LOS ANGELES,CA – Responding to the struggles of restaurant owners and operators in the economic downturn and rules from the COVID-19 pandemic, the Los Angeles City Council advanced more than thirty recommendations to streamline various City processes impacting local restaurants and other food and beverage outlets. These measures authored by Councilmember Bob Blumenfield will help existing restaurants modify their conditions or add services, and should help them keep their doors open and workers employed.
At the outset of the COVID-19 pandemic, Blumenfield recognized that the restaurant industry would be heavily impacted by public health orders and would face a difficult recovery. He authored a motion that directed the Economic and Workforce Development Department (EWDD) to convene meetings between various city departments and industry representatives to identify low-cost or no-cost changes to city processes and requirements to eliminate unnecessary red tape affecting the food and beverage industry.
“With COVID-19, it is not business as usual. Restaurants and other businesses have been doing everything possible to stay afloat, make payroll and keep their lights and stoves on - we need to make it easier to stay in business in LA,” said Blumenfield. “Sadly, many of these local businesses may still fail, and we need to do better for the next generation of entrepreneurs who dream of opening their own place.”
“With the decimation of the restaurant community due to the COVID-19 shutdowns, restaurants are in dire need of any government support and regulatory relief,” said David Juarez, Director of Local Government Affairs for the CA Restaurant Association. “The measure authored by Councilmember Bob Blumenfield will assist in accelerating the reopening of restaurants- once the state Stay-at-Home order lifts and the County allows restaurants to resume on-site dining- and look to the future by easing the path for new restaurants to open in the city.”
John & Kate Saffell, owners of Nicola’s Kitchen in Blumenfield’s district said, “Like nearly all restaurants in Los Angeles County, and across our nation, our lovely little Mom & Pop establishment of 30 years, Nicola's Kitchen, is barely hanging in there. Our biggest concern is the welfare of our amazing employees that have been with us for years and continue to work hard every day as truly front line workers. These are important reforms and we pray for any assistance Councilmember Blumenfield can provide to all the small businesses in LA County that are hurting so badly.”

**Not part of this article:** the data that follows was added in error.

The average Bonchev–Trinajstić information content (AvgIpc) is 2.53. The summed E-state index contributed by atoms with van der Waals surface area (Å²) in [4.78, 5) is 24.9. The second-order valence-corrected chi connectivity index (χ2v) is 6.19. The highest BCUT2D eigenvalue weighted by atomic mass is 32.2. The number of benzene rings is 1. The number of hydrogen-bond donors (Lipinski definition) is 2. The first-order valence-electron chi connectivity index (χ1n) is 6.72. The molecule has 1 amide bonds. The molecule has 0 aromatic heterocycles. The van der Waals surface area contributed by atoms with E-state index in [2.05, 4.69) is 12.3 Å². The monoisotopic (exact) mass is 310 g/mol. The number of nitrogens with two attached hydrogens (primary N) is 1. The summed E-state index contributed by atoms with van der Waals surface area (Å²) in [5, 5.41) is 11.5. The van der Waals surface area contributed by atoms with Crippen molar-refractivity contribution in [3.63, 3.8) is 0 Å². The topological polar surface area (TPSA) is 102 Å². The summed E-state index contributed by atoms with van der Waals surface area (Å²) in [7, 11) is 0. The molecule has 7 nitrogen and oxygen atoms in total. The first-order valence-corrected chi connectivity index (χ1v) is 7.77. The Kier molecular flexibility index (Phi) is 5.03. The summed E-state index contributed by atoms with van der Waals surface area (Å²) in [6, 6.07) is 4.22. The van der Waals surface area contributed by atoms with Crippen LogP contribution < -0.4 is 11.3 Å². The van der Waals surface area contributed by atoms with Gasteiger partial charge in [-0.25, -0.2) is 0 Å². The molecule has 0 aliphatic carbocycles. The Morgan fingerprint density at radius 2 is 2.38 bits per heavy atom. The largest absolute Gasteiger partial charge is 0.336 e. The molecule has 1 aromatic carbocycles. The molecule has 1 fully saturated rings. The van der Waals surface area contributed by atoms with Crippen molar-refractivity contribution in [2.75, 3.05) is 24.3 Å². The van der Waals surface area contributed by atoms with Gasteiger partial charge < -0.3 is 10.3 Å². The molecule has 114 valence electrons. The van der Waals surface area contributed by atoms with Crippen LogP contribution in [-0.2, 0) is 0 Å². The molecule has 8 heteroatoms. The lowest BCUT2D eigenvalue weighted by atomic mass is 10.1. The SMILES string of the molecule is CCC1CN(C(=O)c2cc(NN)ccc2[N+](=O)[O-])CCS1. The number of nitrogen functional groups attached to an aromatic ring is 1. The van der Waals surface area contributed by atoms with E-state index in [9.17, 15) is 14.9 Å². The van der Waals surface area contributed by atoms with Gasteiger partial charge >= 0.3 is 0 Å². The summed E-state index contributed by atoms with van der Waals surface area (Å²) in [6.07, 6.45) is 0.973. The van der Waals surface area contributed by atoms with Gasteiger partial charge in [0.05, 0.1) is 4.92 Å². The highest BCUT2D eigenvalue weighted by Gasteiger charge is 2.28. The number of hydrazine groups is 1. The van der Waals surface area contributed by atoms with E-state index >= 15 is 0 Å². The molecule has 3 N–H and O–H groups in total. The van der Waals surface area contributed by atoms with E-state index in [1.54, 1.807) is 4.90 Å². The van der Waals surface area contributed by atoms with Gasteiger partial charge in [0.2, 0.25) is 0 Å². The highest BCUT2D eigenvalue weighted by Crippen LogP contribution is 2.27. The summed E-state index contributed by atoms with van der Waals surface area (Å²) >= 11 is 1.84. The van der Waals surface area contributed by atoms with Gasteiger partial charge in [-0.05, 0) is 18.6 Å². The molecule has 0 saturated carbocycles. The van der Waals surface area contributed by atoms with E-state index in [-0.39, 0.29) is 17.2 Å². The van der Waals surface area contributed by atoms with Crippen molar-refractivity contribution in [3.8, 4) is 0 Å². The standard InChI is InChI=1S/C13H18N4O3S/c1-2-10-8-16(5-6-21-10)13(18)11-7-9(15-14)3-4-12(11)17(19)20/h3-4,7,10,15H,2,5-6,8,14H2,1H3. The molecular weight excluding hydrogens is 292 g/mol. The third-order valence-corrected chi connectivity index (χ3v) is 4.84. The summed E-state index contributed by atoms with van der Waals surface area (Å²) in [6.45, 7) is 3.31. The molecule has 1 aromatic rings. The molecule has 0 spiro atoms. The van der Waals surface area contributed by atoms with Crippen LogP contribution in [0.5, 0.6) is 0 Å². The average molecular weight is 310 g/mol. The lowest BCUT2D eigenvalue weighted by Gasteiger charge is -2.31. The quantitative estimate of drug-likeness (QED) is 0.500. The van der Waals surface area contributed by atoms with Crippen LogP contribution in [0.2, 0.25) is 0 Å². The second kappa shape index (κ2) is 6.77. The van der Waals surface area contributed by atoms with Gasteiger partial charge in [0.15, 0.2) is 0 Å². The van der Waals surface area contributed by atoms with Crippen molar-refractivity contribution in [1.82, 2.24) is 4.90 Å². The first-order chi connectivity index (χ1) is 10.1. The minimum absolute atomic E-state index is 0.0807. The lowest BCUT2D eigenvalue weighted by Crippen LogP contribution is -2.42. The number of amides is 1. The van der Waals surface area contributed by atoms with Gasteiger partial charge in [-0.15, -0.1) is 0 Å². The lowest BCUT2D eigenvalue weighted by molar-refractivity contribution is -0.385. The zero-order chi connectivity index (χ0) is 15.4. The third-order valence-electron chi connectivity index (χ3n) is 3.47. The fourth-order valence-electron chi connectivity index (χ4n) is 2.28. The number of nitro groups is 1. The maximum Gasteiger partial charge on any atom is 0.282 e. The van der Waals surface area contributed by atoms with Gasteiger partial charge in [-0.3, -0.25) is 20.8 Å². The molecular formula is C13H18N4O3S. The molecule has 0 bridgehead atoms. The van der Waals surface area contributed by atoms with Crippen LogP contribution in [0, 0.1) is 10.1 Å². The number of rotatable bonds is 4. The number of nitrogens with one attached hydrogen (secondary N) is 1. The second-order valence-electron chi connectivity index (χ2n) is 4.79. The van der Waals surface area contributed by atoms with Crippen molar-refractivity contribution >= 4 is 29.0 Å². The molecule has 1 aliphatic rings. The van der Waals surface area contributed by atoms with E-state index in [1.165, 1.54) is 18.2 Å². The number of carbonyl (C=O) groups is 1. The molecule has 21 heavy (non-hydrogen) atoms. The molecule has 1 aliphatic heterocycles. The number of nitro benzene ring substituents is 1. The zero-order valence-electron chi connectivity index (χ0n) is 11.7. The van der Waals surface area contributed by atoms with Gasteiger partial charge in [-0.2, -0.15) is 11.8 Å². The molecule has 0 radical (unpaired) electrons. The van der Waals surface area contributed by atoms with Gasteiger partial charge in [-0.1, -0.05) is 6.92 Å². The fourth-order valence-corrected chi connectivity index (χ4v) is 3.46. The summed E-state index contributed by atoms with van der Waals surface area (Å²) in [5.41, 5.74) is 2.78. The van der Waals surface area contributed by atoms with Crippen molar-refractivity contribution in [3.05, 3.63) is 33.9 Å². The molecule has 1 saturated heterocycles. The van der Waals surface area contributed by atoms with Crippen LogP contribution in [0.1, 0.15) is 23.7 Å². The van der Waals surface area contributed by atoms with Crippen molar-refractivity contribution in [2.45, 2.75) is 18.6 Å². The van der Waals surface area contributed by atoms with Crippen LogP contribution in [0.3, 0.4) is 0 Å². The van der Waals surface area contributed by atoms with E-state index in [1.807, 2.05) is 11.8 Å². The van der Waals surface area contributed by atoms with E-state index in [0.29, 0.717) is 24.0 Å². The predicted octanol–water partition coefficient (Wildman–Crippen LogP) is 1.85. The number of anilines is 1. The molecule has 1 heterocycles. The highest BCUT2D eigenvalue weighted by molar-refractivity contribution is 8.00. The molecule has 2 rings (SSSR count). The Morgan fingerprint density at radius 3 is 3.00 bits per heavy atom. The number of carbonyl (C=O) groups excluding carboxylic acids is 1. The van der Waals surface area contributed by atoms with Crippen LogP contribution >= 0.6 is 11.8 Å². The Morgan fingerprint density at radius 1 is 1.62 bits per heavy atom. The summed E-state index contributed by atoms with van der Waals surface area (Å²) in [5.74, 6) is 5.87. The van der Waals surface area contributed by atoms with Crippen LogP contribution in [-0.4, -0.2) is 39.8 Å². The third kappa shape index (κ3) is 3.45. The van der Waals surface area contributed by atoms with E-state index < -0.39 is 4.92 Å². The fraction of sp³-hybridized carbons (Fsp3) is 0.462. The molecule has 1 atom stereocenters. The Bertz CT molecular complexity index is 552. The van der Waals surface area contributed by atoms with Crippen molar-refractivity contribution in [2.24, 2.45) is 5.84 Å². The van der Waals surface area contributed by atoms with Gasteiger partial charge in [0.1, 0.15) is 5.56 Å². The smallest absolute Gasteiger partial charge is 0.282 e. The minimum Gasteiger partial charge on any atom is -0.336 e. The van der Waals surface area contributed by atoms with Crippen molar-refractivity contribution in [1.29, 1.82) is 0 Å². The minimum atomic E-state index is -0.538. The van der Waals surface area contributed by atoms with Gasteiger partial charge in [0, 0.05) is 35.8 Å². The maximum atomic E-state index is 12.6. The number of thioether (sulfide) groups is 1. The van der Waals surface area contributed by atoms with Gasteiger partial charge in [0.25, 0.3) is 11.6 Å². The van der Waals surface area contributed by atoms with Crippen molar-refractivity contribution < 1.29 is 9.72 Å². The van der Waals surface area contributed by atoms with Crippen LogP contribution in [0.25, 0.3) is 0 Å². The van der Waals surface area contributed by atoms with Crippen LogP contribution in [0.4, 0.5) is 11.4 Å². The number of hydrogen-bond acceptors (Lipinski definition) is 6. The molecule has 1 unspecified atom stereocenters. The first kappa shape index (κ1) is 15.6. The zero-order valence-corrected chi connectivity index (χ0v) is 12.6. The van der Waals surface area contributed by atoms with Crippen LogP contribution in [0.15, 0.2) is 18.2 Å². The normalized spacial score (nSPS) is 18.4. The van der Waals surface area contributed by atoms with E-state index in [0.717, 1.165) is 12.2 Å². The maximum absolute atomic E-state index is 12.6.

The EWDD working group identified dozens of avenues to explore that would make it easier and faster for business owners to open new restaurants and modify existing spaces. The National Restaurant Association estimates that the industry nationwide will lose five to seven million employees and $225 billion in the next three years. Without intervention to help the industry, many more restaurants will not survive this pandemic. In the over twenty page report presented by EWDD, General Manager Carolyn Hull outlined many policy changes. This includes asking:
LA Department of Building and Safety (LADBS) to consider ‘self-certification’ for simple projects and tenant improvements, bringing LA in line with other major cities like Chicago and New York.
City Planning (DCP) to provide building permit clearance when an entitlement request has no impact on the physical construction. (such as a when a restaurant requests for permission to serve beer and wine has no impact physical building)
LADBS, DCP, the Fire Department and the Department of Water and Power to make it easier to submit applications and plans, schedule inspections, and allow various service requests to proceed concurrently rather than consecutively.
Various departments consider making permanent many of the programs adopted as temporary measures during the pandemic, including the Al Fresco outdoor dining program.
Many other recommendations can be found here as well as more information on the working group and background on the goals.
Moving forward, some recommendations won’t need another full council vote and can be implemented internally while others may need further reports and ordinances drafted.